There are things I’ve become quite fond of including over the last couple of years in particular. I treat them as private self-deprecating jokes, and by that, I mean really private – between me and myself, to be precise. I realised one day that I’ve developed two accidental habits while writing these posts, and the first is my tendency to contradict myself. This most often happens when I announce my intention to focus on or pursue something, only for it to be mentioned once months later or simply never again. The second habit is my continued use of the phrase “…as I’ve said before”, or variations thereof. At first, this appeared genuinely innocently, but I eventually realised just how often it popped up and decided to keep it in. It’s arguably also there to save me having to rifle back through to the previous post where I mentioned the thing in question, but it mainly makes me smile, even if nobody else notices or appreciates it. Whatever the case, it demonstrates how not everything in life can be linear. We all make mistakes, and we all contradict and repeat ourselves now and again, so sounding like a broken record sometimes can’t be all bad, can it? The world is full of these fluctuations, so I’m embracing them in my own little way, and giving this blog a discreet and somewhat ironic pair of stylistic hallmarks in the process.

Mason

Souligner!

You know when you make notes on something to refer back to later, but when you do they’ve been scribbled so hurriedly that they no longer make sense even to you? I’ve found that that’s happened rather a lot lately as I try to adjust to my new job. The notes have been growing by the day, whether I’ve been recording new conversations, methods or even interviews, but with every new scribbling has come the increased risk of confusion. Ironically, though, these may still be more of a help than a hindrance.

Back in Year 8, when I was doing French at school, I found myself doing pretty well (a few years later, I decided not to do the subject at GCSE, and my teacher was devastated after I broke the news). I could write it confidently and I wasn’t bad at speaking it either, with an increasingly accurate accent. There was, however, one small thing I couldn’t quite master doing work in my textbook – using a ruler. That wasn’t exclusive to any one subject – in every class, I thought the lines already on the page would be sufficient to keep my writing straight – but in French it seemed to be a particular problem for my teacher. With every passing week, it would slope further and further downward, and the same word would appear next to it without fail: “souligner!”

What does it mean, I hear you ask? Simple. “Underline.” It must have been there for weeks or even months on end, but I still wouldn’t make the effort to hold that ruler straight. When you have cerebral palsy, fine motor skills can be a tricky thing to master, but eventually, having seen one “souligner!” too many, I realised that particular ability was one I really needed to get on top of. Ultimately, of course, I did, and I’m willing to bet I did so much quicker than I expected to beforehand. I’ve never forgotten it, because it’s one of those tiny things that taught me never to be afraid of notes or feedback, regardless of how harsh they might seem, because at the end of the day they’re there to push you forward. That time in Year 8 taught me two things – a piece of French vocabulary and the correct way to use a ruler – and I’m keeping that in mind with every note I’m given in my new job. I’m bound to slip up mere weeks in, or even once I’m firmly established there, but what matters most is not the mistakes I make, but how I learn from them. Life is, after all, one big learning curve.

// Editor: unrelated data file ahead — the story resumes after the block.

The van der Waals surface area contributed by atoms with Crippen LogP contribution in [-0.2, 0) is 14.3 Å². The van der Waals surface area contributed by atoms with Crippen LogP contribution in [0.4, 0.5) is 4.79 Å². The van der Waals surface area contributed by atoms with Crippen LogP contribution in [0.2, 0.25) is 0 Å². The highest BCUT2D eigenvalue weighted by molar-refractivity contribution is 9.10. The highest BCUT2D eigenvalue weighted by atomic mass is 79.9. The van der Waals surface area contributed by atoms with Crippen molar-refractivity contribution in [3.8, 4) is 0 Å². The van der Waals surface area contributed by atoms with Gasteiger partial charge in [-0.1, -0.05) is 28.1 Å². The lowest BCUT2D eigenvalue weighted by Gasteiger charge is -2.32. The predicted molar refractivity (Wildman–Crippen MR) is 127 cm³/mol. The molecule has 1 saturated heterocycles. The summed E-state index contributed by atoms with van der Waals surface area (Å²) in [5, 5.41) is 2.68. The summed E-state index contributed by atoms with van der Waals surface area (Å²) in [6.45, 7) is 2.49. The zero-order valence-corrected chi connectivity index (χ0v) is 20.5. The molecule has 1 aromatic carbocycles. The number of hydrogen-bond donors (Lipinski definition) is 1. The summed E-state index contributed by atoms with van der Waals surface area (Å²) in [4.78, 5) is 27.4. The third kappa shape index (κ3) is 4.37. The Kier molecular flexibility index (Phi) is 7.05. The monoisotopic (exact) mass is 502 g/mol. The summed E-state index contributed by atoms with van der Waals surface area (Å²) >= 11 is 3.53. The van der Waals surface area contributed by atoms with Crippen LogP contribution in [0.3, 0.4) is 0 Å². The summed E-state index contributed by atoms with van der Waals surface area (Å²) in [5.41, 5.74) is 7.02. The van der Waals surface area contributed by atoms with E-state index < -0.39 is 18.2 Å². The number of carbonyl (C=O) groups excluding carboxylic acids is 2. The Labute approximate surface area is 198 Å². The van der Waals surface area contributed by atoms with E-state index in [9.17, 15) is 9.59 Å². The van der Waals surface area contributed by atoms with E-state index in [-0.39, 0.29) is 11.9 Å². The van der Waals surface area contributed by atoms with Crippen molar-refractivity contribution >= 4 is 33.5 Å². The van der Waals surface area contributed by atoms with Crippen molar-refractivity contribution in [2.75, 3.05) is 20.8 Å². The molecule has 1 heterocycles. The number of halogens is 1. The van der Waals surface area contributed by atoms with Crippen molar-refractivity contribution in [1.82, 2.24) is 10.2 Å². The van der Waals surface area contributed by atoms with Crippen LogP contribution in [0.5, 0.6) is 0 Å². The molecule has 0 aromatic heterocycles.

Mason

Graduation

My graduation ceremony is now just under four weeks away, and I write this having recently booked my tickets, photographs, and gown for the event. Clicking those confirmation buttons made my one remaining university obligation seem that little bit more real, but I’m nevertheless looking forward to seeing everyone and celebrating their achievements, even if it is the last time I’ll see certain people (such as Lara and Nora) for a while – or ever, as the case may be. That’s both a sad and slightly odd thought, isn’t it?

In a stroke of amazing coincidence, I finalised all of that almost three years to the day since I moved into halls in Winchester, and it’s come at a time when I’m graduating in a couple of other areas of life too. In my last post, I alluded to an exciting new opportunity coming my way, and at long last I feel it’s advanced far enough that I can talk about it (for those who don’t already know). Very soon, I’ll be starting as an Editorial Apprentice at Haymarket Media Group, rotating through the three car magazines they own over a period of 18 months. It’s an invaluable chance I can’t wait to get started with, but besides being a new job, it also means I have to relocate to the bright lights of London – so it’s not only a professional change, but a personal one too. One I’ve never seen the like of before, in fact.